Did you know that approximately 40 percent of food goes to waste in the U.S. every year? That accounts for approximately 1.3 billion tons of food in the entire world. That’s right – TONS of food is being wasted every year.
Meanwhile, thousands of families across the country are facing hunger issues. To help curb the gap between food waste and food insecurity, a social enterprise is there – La Soupe.
“La Soupe is a social enterprise formed to bridge the gap between food waste and the food insecure by transforming rescued produce into soupe to share with both the food insecure and those who support our mission,” explains La Soupe Development Director Jessica Kerr.
The mission behind La Soupe was inspired by Suzy DeYoung, who spent 30 years in the catering industry before she could no longer handle seeing the amount of good food that was being wasted.
“In April 2014 she took a leap of faith and opened La Soupe to fulfill her dream of using rescued food to produce gourmet meals for distribution to both retail customers and the food insecure,” adds Kerr.
When it comes to food insecurity, it really hit home for DeYoung. Cincinnati is ranked No. 2 in the country for childhood poverty, and DeYoung wanted to help, which is why the mission behind La Soupe is so dedicated to bridging the gap between waste and those who struggle with food security.
“On a weekly basis, perishable food otherwise headed to the landfill is rescued by a host of La Soupe volunteers from three Kroger locations and one Jungle Jim’s and brought to the Newtown location,” says Kerr. She adds that other perishable food items are dropped off by a growing number of local farmers, special event coordinators, bakers, and other producers.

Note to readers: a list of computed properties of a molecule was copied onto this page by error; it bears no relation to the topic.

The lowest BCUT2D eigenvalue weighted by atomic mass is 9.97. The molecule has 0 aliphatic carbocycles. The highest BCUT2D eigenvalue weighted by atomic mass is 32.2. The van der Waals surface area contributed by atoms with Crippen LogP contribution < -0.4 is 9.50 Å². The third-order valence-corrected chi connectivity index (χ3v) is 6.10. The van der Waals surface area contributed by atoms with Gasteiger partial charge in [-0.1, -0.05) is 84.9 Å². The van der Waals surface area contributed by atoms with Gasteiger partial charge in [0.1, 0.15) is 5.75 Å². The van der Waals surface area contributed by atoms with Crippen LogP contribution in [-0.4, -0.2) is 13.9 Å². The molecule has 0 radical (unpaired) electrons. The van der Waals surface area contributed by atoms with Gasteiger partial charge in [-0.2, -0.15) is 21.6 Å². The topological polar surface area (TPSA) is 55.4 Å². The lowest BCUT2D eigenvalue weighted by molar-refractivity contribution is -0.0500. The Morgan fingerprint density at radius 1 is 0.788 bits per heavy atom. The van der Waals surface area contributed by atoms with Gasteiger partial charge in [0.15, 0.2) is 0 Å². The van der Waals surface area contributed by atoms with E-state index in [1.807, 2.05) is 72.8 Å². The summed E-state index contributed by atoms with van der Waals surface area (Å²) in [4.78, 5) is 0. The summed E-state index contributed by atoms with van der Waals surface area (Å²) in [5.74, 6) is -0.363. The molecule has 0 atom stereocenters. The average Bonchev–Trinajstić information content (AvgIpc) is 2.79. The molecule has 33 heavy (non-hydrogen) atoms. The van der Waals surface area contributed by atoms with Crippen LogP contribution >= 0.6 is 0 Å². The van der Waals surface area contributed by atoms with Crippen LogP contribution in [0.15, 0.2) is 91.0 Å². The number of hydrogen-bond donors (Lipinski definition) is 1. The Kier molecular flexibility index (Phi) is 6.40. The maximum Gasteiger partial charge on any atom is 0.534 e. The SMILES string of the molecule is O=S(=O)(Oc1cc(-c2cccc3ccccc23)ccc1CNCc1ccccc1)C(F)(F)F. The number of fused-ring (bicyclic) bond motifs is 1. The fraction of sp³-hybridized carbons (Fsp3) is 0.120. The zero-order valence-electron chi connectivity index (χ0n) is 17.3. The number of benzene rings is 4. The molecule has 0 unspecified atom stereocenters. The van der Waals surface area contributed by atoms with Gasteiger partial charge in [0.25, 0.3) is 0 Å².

All of the perishable items that are brought into La Soupe are accepted by La Soupe staff and volunteers, who then organize and weigh those donations.
“In 2016, these sources provided over 125,000 pounds of rescued food, saving 270-cubic-yards of landfill space,” says Kerr.
Based on the food that is made available in each week’s rescue, daily soupe production varies. However, to add production capacity and engage Cincinnati’s restaurant community, La Soupe initiated a Bucket Brigade of local chefs to accept a portion of rescued food to transform in their kitchens.
Approximately 15 percent of the food that is rescued is resold through two retail channels, at La Soupe’s Newtown walk-up counter, open Tuesday through Saturday, and through a limited sandwich, beverage, and dessert menu.
“The bulk of soupe production, plus other perishable foods, are donated through both a network of 27 organizations feeding the food insecure and directly through relationships with Cincinnati Public Schools,” says Kerr.
Through these networks in the community, La Soupe is able to bring together the entire chef community in order to help feed the hungry. With more than 15 Bucket Brigade chefs from restaurants including Salazar, Maribelle’s, E+O Kitchen, We Olive, Orchids, and more, La Soupe is the only organization using such a concept in the entire country. “These chefs have helped us donate over 95,000 servings of food,” she says.
Currently, La Soupe operates out of a 900-square-foot building that they are quickly outgrowing. “We plan to build an expansion onto our current location, which we estimate will double our rescue and share capacity,” says Kerr.
Plans for the expansion include a storage and kitchen prep area as well as an additional walk-in freezer/refrigerator, which will hopefully become the donation area. The La Soupe team also hopes to reconsilidate soupe production, moving it from its current storage location at Miami Valley Christian Academy. “To this point, we have a grant for the walk-in freezer and we are fundraising to raise the rest of the $200,000,” adds Kerr.
To learn more about La Soupe, check out their daily updates on Facebook. You can also sign up as a volunteer to learn more about donating to La Soupe’s expansion project at http://lasoupecincinnati.com/home.